Despite the sweltering summer heat, my friend, Allie, and I spent a casual Sunday in June wandering to various sites around Daegu in a half-hearted bid to do something “cultural”. We meandered through the oriental medicine district near downtown and I suddenly had the bright idea that this would be a good area to find a traditional tea room.
A quick bit of googling later and we were on our way. “Google says this is a really nice place! It’s traditional and very well-known,” I explained enthusiastically. But when we reached the spot, something didn’t seem right. I double checked and realized I had looked at the wrong place on the map, and this was not the tea house that Google recommended.
“This place looks shady,” Allie commented. “Let’s just go to a coffee shop where we know there will be air conditioning.”
She was probably right, especially since “tea house” is often code for brothel in Korea. But I’m not one to give up on an adventure so easily, and I was determined to have a nice traditional tea house experience. We trudged up the creaky wooden stairs of a decrepit old building to the third floor and peeked in. With one look I realized Allie was right–this was not the kind of place I was going for–but it was too late to turn back, because an older woman had spotted us and rushed over to beckon us inside.
Walking inside was like stepping back in time to a Chinese food restaurant in the 1940s. A large, murky aquarium sat in the middle of the room; various Chinese art with dragons and designs made in mother-of-pearl adorned the walls, except above the table where she sat us there was a collection of zoo photography of some turtles and zebras. The place was nearly empty save for about five old men, each seated individually at his own table reading a newspaper and topped with a fedora hat.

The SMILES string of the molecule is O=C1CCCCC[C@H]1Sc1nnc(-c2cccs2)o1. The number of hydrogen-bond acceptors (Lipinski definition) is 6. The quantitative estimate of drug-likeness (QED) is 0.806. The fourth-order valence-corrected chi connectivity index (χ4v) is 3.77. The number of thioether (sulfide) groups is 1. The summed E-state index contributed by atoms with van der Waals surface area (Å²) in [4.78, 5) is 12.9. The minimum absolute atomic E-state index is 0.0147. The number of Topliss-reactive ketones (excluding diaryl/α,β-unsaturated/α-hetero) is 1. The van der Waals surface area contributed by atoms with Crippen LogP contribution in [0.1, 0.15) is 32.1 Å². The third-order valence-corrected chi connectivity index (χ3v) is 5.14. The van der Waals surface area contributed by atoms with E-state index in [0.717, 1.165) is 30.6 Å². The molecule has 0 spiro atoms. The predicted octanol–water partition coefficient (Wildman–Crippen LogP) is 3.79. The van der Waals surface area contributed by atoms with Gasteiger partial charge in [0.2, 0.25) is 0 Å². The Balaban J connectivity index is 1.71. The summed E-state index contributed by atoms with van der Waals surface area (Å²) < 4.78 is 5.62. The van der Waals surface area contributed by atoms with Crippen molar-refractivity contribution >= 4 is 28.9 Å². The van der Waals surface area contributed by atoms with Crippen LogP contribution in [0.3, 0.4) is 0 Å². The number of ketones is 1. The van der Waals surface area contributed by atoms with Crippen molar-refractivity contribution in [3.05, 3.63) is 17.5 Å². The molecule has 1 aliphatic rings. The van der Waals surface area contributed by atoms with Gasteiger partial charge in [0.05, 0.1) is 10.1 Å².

We did our best to explain to the woman that we just wanted tea. She jabbered away saying things we didn’t understand, then smiled and nodded as if we were all in agreement. Allie and I looked at each other and shrugged; you can’t go too wrong with tea, right?
Beads of sweat dripped down our faces because, as it turned out, the tea room was not air conditioned. Flies buzzed around our faces and Allie glared at me. “Isn’t this fun?” I said with false cheerfulness. “Isn’t this just such a great traditional experience? It’s so cultural of us!”
With that, the waitress brought out a tray and set our drinks on the table. We stared at the glass, then at each other, then at the woman, then at the glass, then at each other with looks of mixed puzzlement and disgust. What she had brought out to us was not like any tea I’d ever seen before: it was a thick, dark, muddy looking liquid with an assortment of floating chopped nuts and topped with a raw egg.
What were we to do?! We couldn’t very well walk out without having touched our glasses, that would seem far too rude. So I gingerly dipped a spoon into the thick “tea” and fished out some of the nuts to try. The tea itself was quite sweet, and apart from the raw egg was tolerable. Allie felt otherwise, and attempted to remove the egg from the glass entirely. But eggs are not exactly easy to scoop up and soon her tea dish looked liked an animal had regurgitated on it. We tried to spoon the mess back into the glass, but when that wouldn’t work we gave up and covered the disaster with the stale cookies on the table. We quickly paid and made our escape hoping the muck we’d left behind wouldn’t offend the woman too badly.
I’ve been unable to find much information about what on earth that concoction was, other than it is a tea that was popular in the early 20th century, particularly when couples were on dates in a tea house. They may have thought of it as a romantic cocktail but let’s just say it wasn’t exactly my cup of tea…
This article first appeared in Platform, Daegu’s newest magazine aimed at reconnecting the city’s residents with the everyday highlights Daegu has to offer. Read the March issue HERE